In paid partnership with Siúcra Ireland
You’ll find pickled everything across Scandinavia but we found a really simple pickling recipe when we were in Sweden in particular. We’re focusing on vegetables here, so you’ll always have the option of a crunchy, sharp element to add to any dish.
This simple pickling recipe is called “1-2-3” and that tells you the ratios you need to create a super quick pickle solution to preserve and store so much. 1 (part) vinegar; 2 (parts) sugar; 3 (parts) water. As simple as that, heat them through together, allow to cool slightly and pour over your vegetables in sterilised jars before popping a lid on. Keep them in the fridge to hold their colour. Use within a few weeks, for best results.
1-2-3 Pickled Vegetables
Makes several jars
Pickling solution (makes 1.5L)
- 250ml distilled vinegar
- 500ml Siúcra caster sugar
- 750ml water
- Red onion
- Dill sprigs or fennel fronds
- Garlic, peeled
- Your own personal combination of dried spices –– we used star anise, coriander seed, cumin seed, black mustard seeds
1. First, wash your desired jars in hot, soapy water and pop upturned on a baking sheet and place in a warm oven (150ºC) for 10 minutes or so. Be careful, they will be very hot when they come out, allow to cool slightly.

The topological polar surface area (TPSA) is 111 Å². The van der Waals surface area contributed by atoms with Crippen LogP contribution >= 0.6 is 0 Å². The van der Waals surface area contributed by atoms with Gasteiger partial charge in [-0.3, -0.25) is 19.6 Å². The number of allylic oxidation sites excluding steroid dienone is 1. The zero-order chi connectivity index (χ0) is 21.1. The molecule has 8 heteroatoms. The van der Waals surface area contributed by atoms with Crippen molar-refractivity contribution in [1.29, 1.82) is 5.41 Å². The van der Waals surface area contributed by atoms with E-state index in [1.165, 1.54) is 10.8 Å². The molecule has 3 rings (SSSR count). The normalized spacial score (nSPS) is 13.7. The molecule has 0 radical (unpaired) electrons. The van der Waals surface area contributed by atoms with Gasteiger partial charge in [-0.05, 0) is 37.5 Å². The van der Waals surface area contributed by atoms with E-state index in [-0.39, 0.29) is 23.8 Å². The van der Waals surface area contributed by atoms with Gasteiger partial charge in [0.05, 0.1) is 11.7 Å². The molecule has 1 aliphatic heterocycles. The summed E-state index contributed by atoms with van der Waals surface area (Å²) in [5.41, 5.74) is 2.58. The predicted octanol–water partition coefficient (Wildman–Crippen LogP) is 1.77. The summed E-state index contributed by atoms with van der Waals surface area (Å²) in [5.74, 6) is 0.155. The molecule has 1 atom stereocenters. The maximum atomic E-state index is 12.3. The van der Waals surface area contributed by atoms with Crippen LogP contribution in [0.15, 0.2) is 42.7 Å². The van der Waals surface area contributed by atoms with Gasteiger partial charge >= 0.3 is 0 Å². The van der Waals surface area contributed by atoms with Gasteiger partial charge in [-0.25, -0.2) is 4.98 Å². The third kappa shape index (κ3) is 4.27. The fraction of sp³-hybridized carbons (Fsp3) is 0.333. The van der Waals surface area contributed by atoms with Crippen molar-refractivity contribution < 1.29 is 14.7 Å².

2. Meanwhile, prepare your brine as explained in the introduction above –– mix the vinegar, water and sugar in a saucepan and bring to a simmer just so the sugar dissolves, then allow to cool until you use.
3. Using a mandolin, or taking your time to slice uniformly, prepare your vegetables, however way you want to. You can do long ribbons of courgette, thick slices of red onion, radish halves, roughly chopped fennel, batons of carrot –– whatever way you prefer, just make sure for each vegetable you’re cutting its parts into similar sizes.
4. Add some aromatics, this really amps up the flavour of the preserved vegetables. For the carrot, we added 1 tsp each of whole cumin seeds, coriander seeds and black mustard seeds. For the radish, we sliced two garlic cloves and added to the pink-bordered rounds. We added a little star anise to the red onion for a light hit of anise, which pairs well with allium. Make it your own, with whatever you have, whether you want the woody herbiness of bay or the sweet pungency of whole, cracked cardamom pods.
5. Make sure you fill the jars to the top, and press down on the vegetables to ensure you cant get any more in, then carefully pour in your brine mixture (using a funnel here is handy) until it get to the top of the jar. Air is the enemy here, so eliminate as much air as you can, then pop the lid on and store.